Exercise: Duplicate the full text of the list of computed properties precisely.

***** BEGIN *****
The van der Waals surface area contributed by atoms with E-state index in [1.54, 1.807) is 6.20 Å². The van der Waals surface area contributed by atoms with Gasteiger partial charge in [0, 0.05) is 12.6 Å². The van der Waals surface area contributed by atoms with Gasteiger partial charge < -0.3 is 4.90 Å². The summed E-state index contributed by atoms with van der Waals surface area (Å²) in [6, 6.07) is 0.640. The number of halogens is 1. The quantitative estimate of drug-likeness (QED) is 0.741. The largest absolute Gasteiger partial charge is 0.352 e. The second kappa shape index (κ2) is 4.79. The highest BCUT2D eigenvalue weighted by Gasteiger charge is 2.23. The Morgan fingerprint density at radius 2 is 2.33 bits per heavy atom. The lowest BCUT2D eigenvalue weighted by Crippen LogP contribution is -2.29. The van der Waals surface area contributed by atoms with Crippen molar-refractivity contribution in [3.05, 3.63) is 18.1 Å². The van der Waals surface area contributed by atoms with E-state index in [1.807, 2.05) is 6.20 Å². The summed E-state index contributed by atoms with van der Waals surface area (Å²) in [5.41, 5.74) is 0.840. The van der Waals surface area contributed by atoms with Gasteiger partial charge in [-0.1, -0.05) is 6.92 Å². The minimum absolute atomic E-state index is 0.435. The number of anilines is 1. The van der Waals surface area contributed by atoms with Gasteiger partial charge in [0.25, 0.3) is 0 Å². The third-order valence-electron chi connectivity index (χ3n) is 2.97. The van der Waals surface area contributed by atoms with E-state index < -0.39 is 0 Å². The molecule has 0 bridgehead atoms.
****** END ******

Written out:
The van der Waals surface area contributed by atoms with E-state index in [1.54, 1.807) is 6.20 Å². The van der Waals surface area contributed by atoms with Gasteiger partial charge in [0, 0.05) is 12.6 Å². The van der Waals surface area contributed by atoms with Gasteiger partial charge < -0.3 is 4.90 Å². The summed E-state index contributed by atoms with van der Waals surface area (Å²) in [6, 6.07) is 0.640. The number of halogens is 1. The quantitative estimate of drug-likeness (QED) is 0.741. The largest absolute Gasteiger partial charge is 0.352 e. The second kappa shape index (κ2) is 4.79. The highest BCUT2D eigenvalue weighted by Gasteiger charge is 2.23. The Morgan fingerprint density at radius 2 is 2.33 bits per heavy atom. The lowest BCUT2D eigenvalue weighted by Crippen LogP contribution is -2.29. The van der Waals surface area contributed by atoms with Crippen molar-refractivity contribution in [3.05, 3.63) is 18.1 Å². The van der Waals surface area contributed by atoms with E-state index in [1.807, 2.05) is 6.20 Å². The summed E-state index contributed by atoms with van der Waals surface area (Å²) in [5.41, 5.74) is 0.840. The van der Waals surface area contributed by atoms with Gasteiger partial charge in [-0.1, -0.05) is 6.92 Å². The minimum absolute atomic E-state index is 0.435. The number of anilines is 1. The van der Waals surface area contributed by atoms with Gasteiger partial charge in [0.25, 0.3) is 0 Å². The third-order valence-electron chi connectivity index (χ3n) is 2.97. The van der Waals surface area contributed by atoms with E-state index < -0.39 is 0 Å². The molecule has 0 bridgehead atoms.